This was a short work week for me. I spent a very long weekend—Thursday through Tuesday—in Southern California, helping with a “Ragnar” race and seeing family. Ragnar races are quite something: they are 200-mile-long relay races. This particular one started in Huntington Beach (which is south of LA) and ended up on Coronado Island (which is in the San Diego bay). Runners are organized into teams of at most twelve people, with each person running at least three “legs” of the race. Legs seemed to range from about 3 to 8 miles in length, and vary in difficulty depending upon the terrain. This particular race began on Friday morning and ended up on Saturday afternoon, going right through the night with runners using head-mounted flashlights to see and safety vests and glow sticks to make themselves visible at night. They ran on streets, sidewalks, and trails, following normal rules and waiting at crosswalks whenever they had to cross the street.
I am most definitely not a runner. My father tried to encourage it in all of us kids, and I gave it a try, but it wasn’t for me. I may not run, but I of course love to walk, and I’m happy to support others in their endeavors. My sister-in-law, who recently completed the LA Marathon, put together a Ragnar team that ended up including not only her, but also one of my nieces and one of my closest friends. Thus, my wife and I felt that we should assist in any way we could (short of running, of course!).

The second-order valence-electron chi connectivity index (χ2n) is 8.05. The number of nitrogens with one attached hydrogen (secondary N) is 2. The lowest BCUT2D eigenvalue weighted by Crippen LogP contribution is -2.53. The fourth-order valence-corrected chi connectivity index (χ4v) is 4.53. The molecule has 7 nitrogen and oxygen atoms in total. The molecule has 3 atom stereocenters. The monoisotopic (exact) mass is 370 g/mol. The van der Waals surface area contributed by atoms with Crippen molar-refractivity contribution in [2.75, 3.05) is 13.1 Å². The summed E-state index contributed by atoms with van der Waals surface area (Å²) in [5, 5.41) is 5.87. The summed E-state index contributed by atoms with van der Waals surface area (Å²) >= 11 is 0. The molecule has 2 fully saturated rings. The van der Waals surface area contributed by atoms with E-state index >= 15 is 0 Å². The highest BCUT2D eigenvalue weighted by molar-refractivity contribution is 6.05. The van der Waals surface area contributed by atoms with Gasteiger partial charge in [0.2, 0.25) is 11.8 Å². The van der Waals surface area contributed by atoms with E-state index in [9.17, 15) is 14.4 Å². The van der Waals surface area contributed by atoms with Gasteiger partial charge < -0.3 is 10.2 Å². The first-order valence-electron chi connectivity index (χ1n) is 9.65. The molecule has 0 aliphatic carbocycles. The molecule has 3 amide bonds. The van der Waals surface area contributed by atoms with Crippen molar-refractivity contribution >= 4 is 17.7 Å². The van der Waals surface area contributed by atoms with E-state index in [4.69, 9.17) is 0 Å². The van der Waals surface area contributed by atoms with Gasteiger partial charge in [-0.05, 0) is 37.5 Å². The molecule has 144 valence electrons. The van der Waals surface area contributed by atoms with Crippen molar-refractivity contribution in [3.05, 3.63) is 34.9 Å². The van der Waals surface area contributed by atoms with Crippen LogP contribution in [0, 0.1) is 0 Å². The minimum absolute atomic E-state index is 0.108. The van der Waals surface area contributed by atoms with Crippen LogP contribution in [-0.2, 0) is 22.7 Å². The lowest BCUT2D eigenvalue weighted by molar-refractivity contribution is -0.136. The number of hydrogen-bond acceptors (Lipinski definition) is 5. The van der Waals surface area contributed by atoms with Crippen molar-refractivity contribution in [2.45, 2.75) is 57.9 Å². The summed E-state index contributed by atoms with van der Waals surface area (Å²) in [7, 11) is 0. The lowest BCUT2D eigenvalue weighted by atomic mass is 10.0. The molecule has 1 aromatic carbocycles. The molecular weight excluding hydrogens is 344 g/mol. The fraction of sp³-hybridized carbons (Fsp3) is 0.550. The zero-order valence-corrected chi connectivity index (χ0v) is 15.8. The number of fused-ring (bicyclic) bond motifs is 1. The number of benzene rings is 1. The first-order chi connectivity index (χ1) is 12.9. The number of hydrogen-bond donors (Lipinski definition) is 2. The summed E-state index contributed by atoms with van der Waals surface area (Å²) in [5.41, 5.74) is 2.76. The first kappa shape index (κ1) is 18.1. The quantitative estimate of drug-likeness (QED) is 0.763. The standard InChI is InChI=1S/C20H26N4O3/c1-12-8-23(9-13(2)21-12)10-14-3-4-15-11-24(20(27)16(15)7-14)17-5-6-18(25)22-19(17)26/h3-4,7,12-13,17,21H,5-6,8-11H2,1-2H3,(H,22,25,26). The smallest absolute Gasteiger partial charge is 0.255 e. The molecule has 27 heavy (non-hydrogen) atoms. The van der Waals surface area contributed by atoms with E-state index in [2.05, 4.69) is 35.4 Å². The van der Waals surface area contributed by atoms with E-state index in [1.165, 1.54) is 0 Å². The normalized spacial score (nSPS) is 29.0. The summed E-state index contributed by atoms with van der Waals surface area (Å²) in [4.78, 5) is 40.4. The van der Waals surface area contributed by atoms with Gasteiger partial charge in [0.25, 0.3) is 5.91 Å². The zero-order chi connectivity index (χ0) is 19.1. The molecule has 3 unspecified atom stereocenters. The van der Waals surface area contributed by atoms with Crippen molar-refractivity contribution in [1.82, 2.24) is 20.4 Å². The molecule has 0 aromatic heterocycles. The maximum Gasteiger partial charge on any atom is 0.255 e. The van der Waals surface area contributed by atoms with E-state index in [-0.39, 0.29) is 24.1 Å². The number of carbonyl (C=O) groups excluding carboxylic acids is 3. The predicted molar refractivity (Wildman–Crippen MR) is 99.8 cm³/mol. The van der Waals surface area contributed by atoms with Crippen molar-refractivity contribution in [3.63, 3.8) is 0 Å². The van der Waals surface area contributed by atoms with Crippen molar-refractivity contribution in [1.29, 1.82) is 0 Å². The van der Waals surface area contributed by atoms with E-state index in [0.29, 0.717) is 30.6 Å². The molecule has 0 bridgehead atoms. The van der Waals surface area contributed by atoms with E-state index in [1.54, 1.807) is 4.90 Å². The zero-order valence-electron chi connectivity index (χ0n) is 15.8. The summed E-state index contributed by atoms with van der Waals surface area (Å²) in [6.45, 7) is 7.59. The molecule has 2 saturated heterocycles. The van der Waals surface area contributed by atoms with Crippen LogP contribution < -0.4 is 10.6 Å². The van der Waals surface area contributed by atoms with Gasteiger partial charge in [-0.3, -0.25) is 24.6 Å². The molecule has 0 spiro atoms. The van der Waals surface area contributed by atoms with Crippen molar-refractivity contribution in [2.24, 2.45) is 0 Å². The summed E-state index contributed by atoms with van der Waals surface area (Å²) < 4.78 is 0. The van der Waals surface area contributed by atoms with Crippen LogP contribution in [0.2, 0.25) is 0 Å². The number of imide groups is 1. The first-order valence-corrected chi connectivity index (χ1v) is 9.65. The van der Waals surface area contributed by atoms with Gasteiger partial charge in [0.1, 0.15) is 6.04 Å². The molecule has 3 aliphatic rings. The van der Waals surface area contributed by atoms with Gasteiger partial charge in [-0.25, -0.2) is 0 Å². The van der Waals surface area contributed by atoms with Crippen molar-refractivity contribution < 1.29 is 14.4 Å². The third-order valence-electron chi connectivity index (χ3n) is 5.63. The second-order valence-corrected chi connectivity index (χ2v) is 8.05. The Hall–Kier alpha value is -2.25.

As you can imagine, putting on a Ragnar is a huge effort that takes a lot of volunteer labor. We volunteered to help at the Huntington Beach starting line. I was handed a safety vest and an orange flag and told to help direct traffic entering the parking lot, while my wife and a friend helped with team registration. Once we put in our time, we drove to San Diego in order to cheer on the runners. I’m delighted to report that my sister-in-law’s team successfully completed the race, and in good time, too!
Because I was gone on Monday and Tuesday, I was left with only three days in which to gather information for this week’s post. Fortunately I had a clear idea of what I wanted to write about, and knew exactly where I needed to go. Unfortunately our temperature spike on Wednesday meant that my walk—which was planned to be a pretty long one—had to wait until Thursday.
On several occasions I’ve written about the auto dealership on El Camino Real at Whipple Avenue. The former Chrysler, Dodge, Jeep, and Ram (CDJR) dealership now sits empty, but since one can now buy such vehicles from the Boardwalk dealership on Bair Island Road, at least Redwood City still gets the tax revenue from those sales. But we once again are left with an empty dealership occupying prime real estate in Redwood City’s northwest quadrant. And relatively soon—in mid-to-late 2017, it seems—we’ll have another. This one is also on El Camino Real, and very close to the former CDJR dealership. For Honda Redwood City will be moving to San Carlos.
Given that my wife and I are on our second Honda from this very dealership—and given the ease with which I can walk between my house and Honda Redwood City—I’ll miss them very much. And given the fact that they’re among Redwood City’s top 25 sales tax generators, I suspect the City of Redwood City is going to miss them very much, too.